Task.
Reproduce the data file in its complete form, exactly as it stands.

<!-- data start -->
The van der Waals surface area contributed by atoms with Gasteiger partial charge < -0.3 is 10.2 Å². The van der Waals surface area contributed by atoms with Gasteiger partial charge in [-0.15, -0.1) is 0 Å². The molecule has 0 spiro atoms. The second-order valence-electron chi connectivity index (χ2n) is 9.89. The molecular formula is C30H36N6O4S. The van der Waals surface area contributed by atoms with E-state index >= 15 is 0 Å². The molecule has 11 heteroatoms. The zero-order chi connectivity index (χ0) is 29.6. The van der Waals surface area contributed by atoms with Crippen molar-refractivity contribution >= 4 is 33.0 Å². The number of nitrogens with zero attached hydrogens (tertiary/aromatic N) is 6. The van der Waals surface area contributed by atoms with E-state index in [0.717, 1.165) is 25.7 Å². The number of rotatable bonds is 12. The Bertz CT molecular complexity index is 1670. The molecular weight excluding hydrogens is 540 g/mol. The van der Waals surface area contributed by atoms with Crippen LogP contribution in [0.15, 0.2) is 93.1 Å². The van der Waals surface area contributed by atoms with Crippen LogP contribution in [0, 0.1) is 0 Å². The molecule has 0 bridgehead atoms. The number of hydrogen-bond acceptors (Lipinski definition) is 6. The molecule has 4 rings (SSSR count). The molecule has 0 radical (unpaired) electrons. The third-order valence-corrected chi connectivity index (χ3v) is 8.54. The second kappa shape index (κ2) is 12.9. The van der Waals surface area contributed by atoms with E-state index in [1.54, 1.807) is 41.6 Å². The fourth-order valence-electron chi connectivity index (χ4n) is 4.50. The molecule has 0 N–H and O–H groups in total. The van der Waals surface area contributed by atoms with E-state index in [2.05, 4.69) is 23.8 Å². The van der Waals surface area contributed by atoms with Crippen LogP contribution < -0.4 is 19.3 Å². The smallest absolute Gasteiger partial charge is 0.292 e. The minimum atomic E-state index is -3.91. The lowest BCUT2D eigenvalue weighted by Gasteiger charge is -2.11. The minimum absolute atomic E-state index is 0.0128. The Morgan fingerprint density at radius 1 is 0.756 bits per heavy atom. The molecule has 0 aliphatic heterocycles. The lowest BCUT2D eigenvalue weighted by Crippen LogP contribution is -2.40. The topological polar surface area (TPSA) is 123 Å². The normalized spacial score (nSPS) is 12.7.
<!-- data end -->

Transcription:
The van der Waals surface area contributed by atoms with Gasteiger partial charge < -0.3 is 10.2 Å². The van der Waals surface area contributed by atoms with Gasteiger partial charge in [-0.15, -0.1) is 0 Å². The molecule has 0 spiro atoms. The second-order valence-electron chi connectivity index (χ2n) is 9.89. The molecular formula is C30H36N6O4S. The van der Waals surface area contributed by atoms with E-state index >= 15 is 0 Å². The molecule has 11 heteroatoms. The zero-order chi connectivity index (χ0) is 29.6. The van der Waals surface area contributed by atoms with Crippen molar-refractivity contribution >= 4 is 33.0 Å². The number of nitrogens with zero attached hydrogens (tertiary/aromatic N) is 6. The van der Waals surface area contributed by atoms with E-state index in [0.717, 1.165) is 25.7 Å². The number of rotatable bonds is 12. The Bertz CT molecular complexity index is 1670. The molecular weight excluding hydrogens is 540 g/mol. The van der Waals surface area contributed by atoms with Crippen LogP contribution in [0.15, 0.2) is 93.1 Å². The van der Waals surface area contributed by atoms with Crippen LogP contribution in [0, 0.1) is 0 Å². The molecule has 0 bridgehead atoms. The number of hydrogen-bond acceptors (Lipinski definition) is 6. The molecule has 4 rings (SSSR count). The molecule has 0 radical (unpaired) electrons. The third-order valence-corrected chi connectivity index (χ3v) is 8.54. The second kappa shape index (κ2) is 12.9. The van der Waals surface area contributed by atoms with E-state index in [1.54, 1.807) is 41.6 Å². The fourth-order valence-electron chi connectivity index (χ4n) is 4.50. The molecule has 0 N–H and O–H groups in total. The van der Waals surface area contributed by atoms with E-state index in [2.05, 4.69) is 23.8 Å². The van der Waals surface area contributed by atoms with Crippen LogP contribution < -0.4 is 19.3 Å². The smallest absolute Gasteiger partial charge is 0.292 e. The minimum atomic E-state index is -3.91. The lowest BCUT2D eigenvalue weighted by Gasteiger charge is -2.11. The minimum absolute atomic E-state index is 0.0128. The Morgan fingerprint density at radius 1 is 0.756 bits per heavy atom. The molecule has 0 aliphatic heterocycles. The lowest BCUT2D eigenvalue weighted by Crippen LogP contribution is -2.40. The topological polar surface area (TPSA) is 123 Å². The normalized spacial score (nSPS) is 12.7.